John Garner, Head of Innovation and Design, Antalis Packaging, comments: “Recent surveys conducted by Antalis Packaging suggest consumer choices are increasingly driven by a perception of sustainable packaging use – this is particularly true in age group of 18–35-year-olds. We are all aware of social media posts highlighting excessive packaging use, which have led to negative publicity for brands and e-com providers.”

There has been a move to more mono-materials i.e., paper-based packaging to ease recycling options and move away from plastic. The industry is heavily engaged at looking for friendlier options to traditional media – a great example is bio plastics which, whilst still having the potential to be polluting if not handled responsibly, are carbon neutral through their life cycle because they don’t release carbon from fossil-based materials.

“It’s a longer process to transition to new materials than consumers may think,” adds Garner. “For example, there has been a significant strain on both virgin and recycled fibre in the last 18 months, which has been driven by a huge growth in online shopping throughout the pandemic, coupled with uneconomic conditions for many mills. This has resulted in increased pricing, increased lead times and low capacity due to decreased production through lockdown periods. It’s fair to say that many businesses enjoyed 3-5 years growth in e-commerce sales over an 18-month period.”

A rapid acceleration to right-sized packaging and automation to minimise the amount of board used and allow a greater yield from existing board supplies. This again is driven by both consumer demand and as a reaction to reduced material availability.

Antalis Packaging is well regarded as a solutions business utilising excellence in packaging design, innovation and automation opportunities. The firm is the market leader in supplying holistic solutions, looking at the whole packaging operation, from goods-in to despatch.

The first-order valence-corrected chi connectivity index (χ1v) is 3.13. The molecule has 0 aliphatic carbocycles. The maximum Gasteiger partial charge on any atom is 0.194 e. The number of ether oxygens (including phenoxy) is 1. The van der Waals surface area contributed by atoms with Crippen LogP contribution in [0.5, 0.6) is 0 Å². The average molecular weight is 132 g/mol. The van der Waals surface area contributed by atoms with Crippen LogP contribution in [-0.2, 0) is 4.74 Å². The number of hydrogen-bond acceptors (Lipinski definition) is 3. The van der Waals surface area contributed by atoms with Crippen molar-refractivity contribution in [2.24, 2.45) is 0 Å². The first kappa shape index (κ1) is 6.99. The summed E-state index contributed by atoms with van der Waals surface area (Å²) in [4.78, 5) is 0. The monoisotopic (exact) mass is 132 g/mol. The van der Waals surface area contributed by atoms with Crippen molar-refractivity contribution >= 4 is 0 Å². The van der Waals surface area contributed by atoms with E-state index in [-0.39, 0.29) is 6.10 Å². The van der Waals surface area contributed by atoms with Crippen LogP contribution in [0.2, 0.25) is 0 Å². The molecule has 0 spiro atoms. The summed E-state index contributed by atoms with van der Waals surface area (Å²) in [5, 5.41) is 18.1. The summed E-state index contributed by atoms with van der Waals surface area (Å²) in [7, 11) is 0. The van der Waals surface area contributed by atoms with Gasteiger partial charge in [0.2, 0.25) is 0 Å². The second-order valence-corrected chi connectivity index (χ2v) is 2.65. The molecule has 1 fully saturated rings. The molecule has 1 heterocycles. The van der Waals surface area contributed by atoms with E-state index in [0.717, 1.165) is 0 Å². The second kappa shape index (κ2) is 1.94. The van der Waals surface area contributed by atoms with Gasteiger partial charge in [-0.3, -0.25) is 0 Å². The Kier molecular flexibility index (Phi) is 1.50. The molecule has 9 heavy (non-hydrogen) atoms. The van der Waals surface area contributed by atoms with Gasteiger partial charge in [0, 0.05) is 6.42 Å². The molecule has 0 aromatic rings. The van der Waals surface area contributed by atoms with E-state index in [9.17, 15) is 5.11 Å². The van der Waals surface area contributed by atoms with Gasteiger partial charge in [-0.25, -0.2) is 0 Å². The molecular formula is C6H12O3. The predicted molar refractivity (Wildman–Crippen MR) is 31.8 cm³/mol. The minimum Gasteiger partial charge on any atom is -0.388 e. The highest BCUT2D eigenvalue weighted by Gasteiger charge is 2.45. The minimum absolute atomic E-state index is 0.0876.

Gavin Ashe, Managing Partner, Kite Packaging, comments: “From our experience, businesses (and by extension, their consumers) are certainly willing to pay more for sustainable packaging. However, increasingly, they don’t need to. Due to the rising demand for eco-friendly packaging, manufacturers are constantly developing cost-effective initiatives that are equal in price or even less expensive than traditional non-sustainable products.”

For example, switching from bubble wrap to Hivewrap instigates a 35% cost saving due to the latter’s expandability. The flexible honeycomb cells also reduce the storage space required for the packaging by 20 times compared to bubble wrap; this saves money as users can access wholesale prices by being able to buy and store more than before.

Kite Packaging Hivewrap and Hivefill products are plastic-free and made from 100% recyclable, biodegradable and FSC certified paper. These qualities appeal to the increasingly eco-conscious marketplace while the aesthetic texture of Hive paper keeps the customer experience high.

Providing paper alternatives to popular plastic products continues to be the favoured way to help businesses embrace recyclable, eco-friendly packaging. Unlike plastic, paper or card can be recycled up to 26 times without losing strength or quality. For this reason, Kite supplies a wealth of recycled and recyclable paper products that are suitable for an array of purposes.

In particular, glassine represents a recyclable packaging innovation through being 100% paper with a translucent finish. This material can hence be used as a document wallet wherein the courier can easily view delivery details and the contents are protected from weather conditions. Previously, this element of a package would always have to comprise of clear plastic, stifling business’s attempts to be plastic-free or send out fully recyclable parcels.

There is an environmental section on Kite’s website dedicated to these innovations that serve to ‘replace’ conventional plastic packaging without sacrificing any of the integral properties.

“At Kite, we are rigorous in our testing to make sure that sustainable packaging swaps always achieve the same or better results than their less sustainable counterpart,” adds Ashe.

Stretch film has been notoriously difficult to make sustainable as recycled content can reduce the strength of the material, making a recycled film potentially unsafe for securing pallets. Load stability is of critical importance for avoiding damages and ensuring the safe transportation of goods; this is not a quality that can be compromised.

However, a new super strength performance film has recently been introduced by Kite that contains 30% recycled content while outperforming traditional 20mu films. The film grade is high performance, making it suitable for wrapping irregular pallets and withstanding cold temperatures. This hand stretch wrap features an extended core to make its use ergonomic and efficient. Furthermore, the 30% recycled content avoids the new Plastic Packaging Tax, helping to keep costs low.